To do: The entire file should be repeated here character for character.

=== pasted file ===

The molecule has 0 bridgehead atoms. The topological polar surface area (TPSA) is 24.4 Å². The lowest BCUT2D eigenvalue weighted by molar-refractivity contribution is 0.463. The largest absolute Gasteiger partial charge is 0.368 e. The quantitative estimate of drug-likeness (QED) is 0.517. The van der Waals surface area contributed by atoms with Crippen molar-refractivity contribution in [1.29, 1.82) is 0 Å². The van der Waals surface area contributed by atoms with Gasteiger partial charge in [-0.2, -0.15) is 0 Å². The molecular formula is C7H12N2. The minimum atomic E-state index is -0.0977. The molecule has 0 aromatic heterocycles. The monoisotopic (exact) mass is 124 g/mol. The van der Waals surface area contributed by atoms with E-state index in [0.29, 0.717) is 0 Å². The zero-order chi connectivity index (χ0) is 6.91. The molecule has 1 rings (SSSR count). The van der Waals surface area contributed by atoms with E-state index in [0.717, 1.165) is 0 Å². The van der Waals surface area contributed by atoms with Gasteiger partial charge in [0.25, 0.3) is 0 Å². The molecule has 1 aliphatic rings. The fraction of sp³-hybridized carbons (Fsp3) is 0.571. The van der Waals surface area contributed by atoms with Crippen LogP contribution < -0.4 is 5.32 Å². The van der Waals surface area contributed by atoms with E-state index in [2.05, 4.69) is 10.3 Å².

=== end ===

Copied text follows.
The molecule has 0 bridgehead atoms. The topological polar surface area (TPSA) is 24.4 Å². The lowest BCUT2D eigenvalue weighted by molar-refractivity contribution is 0.463. The largest absolute Gasteiger partial charge is 0.368 e. The quantitative estimate of drug-likeness (QED) is 0.517. The van der Waals surface area contributed by atoms with Crippen molar-refractivity contribution in [1.29, 1.82) is 0 Å². The van der Waals surface area contributed by atoms with Gasteiger partial charge in [-0.2, -0.15) is 0 Å². The molecular formula is C7H12N2. The minimum atomic E-state index is -0.0977. The molecule has 0 aromatic heterocycles. The monoisotopic (exact) mass is 124 g/mol. The van der Waals surface area contributed by atoms with E-state index in [0.29, 0.717) is 0 Å². The zero-order chi connectivity index (χ0) is 6.91. The molecule has 1 rings (SSSR count). The van der Waals surface area contributed by atoms with E-state index in [0.717, 1.165) is 0 Å². The van der Waals surface area contributed by atoms with Gasteiger partial charge in [0.25, 0.3) is 0 Å². The molecule has 1 aliphatic rings. The fraction of sp³-hybridized carbons (Fsp3) is 0.571. The van der Waals surface area contributed by atoms with Crippen LogP contribution < -0.4 is 5.32 Å². The van der Waals surface area contributed by atoms with E-state index in [2.05, 4.69) is 10.3 Å².